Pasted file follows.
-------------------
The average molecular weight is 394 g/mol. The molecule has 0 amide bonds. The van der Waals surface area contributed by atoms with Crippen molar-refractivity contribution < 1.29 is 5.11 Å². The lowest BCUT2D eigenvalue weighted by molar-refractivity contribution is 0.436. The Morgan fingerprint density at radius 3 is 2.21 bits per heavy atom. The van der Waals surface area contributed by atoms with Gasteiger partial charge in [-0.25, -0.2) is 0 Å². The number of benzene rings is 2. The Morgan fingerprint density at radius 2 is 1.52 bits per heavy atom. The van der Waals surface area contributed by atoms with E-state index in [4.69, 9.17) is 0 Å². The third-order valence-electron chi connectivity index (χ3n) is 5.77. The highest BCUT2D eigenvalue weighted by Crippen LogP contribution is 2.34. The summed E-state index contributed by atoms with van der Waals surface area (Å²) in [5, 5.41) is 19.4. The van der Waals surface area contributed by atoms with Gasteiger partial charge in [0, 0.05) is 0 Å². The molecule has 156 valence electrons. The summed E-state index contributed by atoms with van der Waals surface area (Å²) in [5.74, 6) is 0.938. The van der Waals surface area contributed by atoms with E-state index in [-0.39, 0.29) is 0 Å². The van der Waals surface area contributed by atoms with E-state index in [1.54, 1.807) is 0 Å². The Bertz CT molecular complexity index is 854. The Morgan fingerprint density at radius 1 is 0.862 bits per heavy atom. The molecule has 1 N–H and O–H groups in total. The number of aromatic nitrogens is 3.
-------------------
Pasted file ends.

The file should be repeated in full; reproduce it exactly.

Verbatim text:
The average molecular weight is 394 g/mol. The molecule has 0 amide bonds. The van der Waals surface area contributed by atoms with Crippen molar-refractivity contribution < 1.29 is 5.11 Å². The lowest BCUT2D eigenvalue weighted by molar-refractivity contribution is 0.436. The Morgan fingerprint density at radius 3 is 2.21 bits per heavy atom. The van der Waals surface area contributed by atoms with Gasteiger partial charge in [-0.25, -0.2) is 0 Å². The number of benzene rings is 2. The Morgan fingerprint density at radius 2 is 1.52 bits per heavy atom. The van der Waals surface area contributed by atoms with E-state index in [4.69, 9.17) is 0 Å². The third-order valence-electron chi connectivity index (χ3n) is 5.77. The highest BCUT2D eigenvalue weighted by Crippen LogP contribution is 2.34. The summed E-state index contributed by atoms with van der Waals surface area (Å²) in [5, 5.41) is 19.4. The van der Waals surface area contributed by atoms with Gasteiger partial charge in [0, 0.05) is 0 Å². The molecule has 156 valence electrons. The summed E-state index contributed by atoms with van der Waals surface area (Å²) in [5.74, 6) is 0.938. The van der Waals surface area contributed by atoms with E-state index in [-0.39, 0.29) is 0 Å². The van der Waals surface area contributed by atoms with E-state index in [1.54, 1.807) is 0 Å². The Bertz CT molecular complexity index is 854. The Morgan fingerprint density at radius 1 is 0.862 bits per heavy atom. The molecule has 1 N–H and O–H groups in total. The number of aromatic nitrogens is 3.